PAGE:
An Interview with Dairy Carrie, Social Media Farmer of the Year

Oct 9 • Front Page, Social Media • 2913 Views

Share on FacebookTweet about this on TwitterShare on Google+Share on LinkedInPin on PinterestShare on TumblrShare on RedditEmail this to someone

Carrie Mess and her family run a dairy and crops farm in Wisconsin with 100 milk cows, 120 young stock and 300 acres of crops. She also runs Dairy Carrie, a blog about farming and dairy life, business and issues. In addition to the blog, she’s very active on Facebook and Twitter, and she recently received the Social Media Farmer of the Year award.


Sponsored by leading food industry publication Food Nutrition & Science, this award recognizes farmers who have incorporated social media, digital media and internet strategies to achieve their business objectives including growing revenue, sharing information for more effective farming practices, and promoting positive awareness of the industry.



Carrie agreed to answer a few questions about her social media use and how it has benefited her business … and changed her life.


How did you get into social media?

CM: Like many people, I started with MySpace while still in high school. But, I didn’t really use social media for anything more than keeping up with friends until 2009 when I joined Twitter. When you think dairy farming, you probably don’t think about lingerie … or hopefully you don’t … but, I actually owned an online lingerie boutique before I started farming with my husband’s family. I started using Twitter to promote my business, but once it became obvious that my two worlds weren’t going to mesh very well, I sold the lingerie business and started using social media as a way to learn more about dairy farming and agriculture as a whole.


Do you use social media as a tool for customer service – a way to connect with other farmers in your industry or as a way to educate people about dairy farming?

CM: Very few dairy farms have any kind of direct sales. Dairy farmers work with companies or cooperatives that process and sell their products for them. The milk from our farm goes into Philadelphia Cream Cheese one day and 50-pound blocks of cheddar the next. I have no way of knowing who exactly is a customer of our farm. So for me, social media is about telling the story of our farm to anybody who wants to learn more.


On which social platforms do you see the most engagement?

CM: Facebook is my main platform. While it takes a lot of work to keep up interaction and conversation, I’ve got a great group of people following me and asking questions.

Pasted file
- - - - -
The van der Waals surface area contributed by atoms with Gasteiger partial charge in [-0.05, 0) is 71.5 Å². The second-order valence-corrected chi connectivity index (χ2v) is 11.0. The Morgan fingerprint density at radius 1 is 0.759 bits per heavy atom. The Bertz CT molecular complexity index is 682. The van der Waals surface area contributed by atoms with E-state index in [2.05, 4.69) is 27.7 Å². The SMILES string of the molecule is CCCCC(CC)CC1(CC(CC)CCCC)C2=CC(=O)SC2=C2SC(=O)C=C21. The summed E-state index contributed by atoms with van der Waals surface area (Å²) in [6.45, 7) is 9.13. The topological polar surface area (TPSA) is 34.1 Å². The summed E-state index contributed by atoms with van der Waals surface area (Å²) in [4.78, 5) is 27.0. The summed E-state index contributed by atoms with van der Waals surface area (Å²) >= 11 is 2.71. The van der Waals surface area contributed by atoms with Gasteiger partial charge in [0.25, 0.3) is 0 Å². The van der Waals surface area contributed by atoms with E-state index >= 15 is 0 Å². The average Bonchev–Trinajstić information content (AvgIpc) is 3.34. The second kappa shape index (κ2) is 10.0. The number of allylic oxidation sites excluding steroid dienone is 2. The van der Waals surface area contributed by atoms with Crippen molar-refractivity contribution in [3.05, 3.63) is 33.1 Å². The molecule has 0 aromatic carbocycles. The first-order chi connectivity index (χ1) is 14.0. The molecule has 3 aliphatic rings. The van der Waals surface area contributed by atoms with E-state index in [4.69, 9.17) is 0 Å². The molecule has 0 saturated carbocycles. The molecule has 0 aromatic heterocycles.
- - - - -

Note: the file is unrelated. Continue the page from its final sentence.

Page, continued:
Have you had any social media or SEO (search engine optimization) training?

CM: I’ve attended and presented at several AgChat Foundation conferences. Outside of those events, I haven’t done any training. I’m big on learning more, but I’m not a huge fan of sitting in seminars.


What are some of your favorite blogs to follow?

CM: I love The Bloggess and, as a Red Dirt music lover in an area that has never heard of Red Dirt, I rely on Rita from Rawhide and Velvet to keep me up to date with the news. My good friend and fellow ag blogger Ryan Goodman would give me crap if I didn’t mention his Agriculture Proud blog, it’s a great source of information!


What limitations do you encounter through social media?

CM: My biggest challenge, and my number one goal, is reaching outside “the choir.” While I love that other farmers read my blog, I don’t write for them. My focus is talking to people who don’t have a farm background. Social Media makes that happen, but not without a strong effort on my part.


Do you handle the social media for your dairy farm on your own or do you have a team?

CM: Well, our farm has four full-time people; myself, my husband and his parents. While I can occasionally get my husband to send me a photo from the farm if I’m gone, the only team I have is our barn cats.


What has social media done for you and your business?

CM: Social media has changed my life. Dairy farming is my passion and so is communication.  Today I am very fortunate to be able to travel and speak to groups about social media. Obviously, this would have never happened if I hadn’t started blogging.

For the dairy business as a whole, social media has provided us with a way to be a part of the conversation about food and farming, while still being home to do the work and milk the cows.


I see you denounce PETA a fair amount on Twitter. Do they ever engage with you?

CM: The PETA thing was a result of a video that they posted that claimed abuse of dairy cows. The video didn’t add up to me, and I wrote a blog post explaining my thoughts. PETA didn’t like that very much and sent me a cease and desist letter. I’ll be honest, I’m framing it and hanging it up in my house!


Part of your award is money for charity. Which charity have you chosen?

CM: I couldn’t decide on just one so I split the award between creating a scholarship for a dairy farmer to attend future AgChat training conferences and a program called Give Dairy that allows people to “adopt” dairy cows and donate the milk to our local Second Harvest Food Bank.


Do you run any paid social campaigns?

CM: I’ve tried putting a little money into Facebook, but I’ve learned that creating better content is what really works.


What’s your best advice to a farmer or dairy business just starting their social media?

CM: Don’t feel like you have to use all platforms. Find your favorite and focus there. Once you’ve built a following, then branch out to other platforms. It’s way too overwhelming to try and learn them all at the same time. 


Thank you, Carrie, for taking the time to talk with us! And congratulations again on your Social Media Farmer of the Year award! We love what you’re doing in social media.

Do you have any questions for Dairy Carrie?



Share on FacebookTweet about this on TwitterShare on Google+Share on LinkedInPin on PinterestShare on TumblrShare on RedditEmail this to someone

« »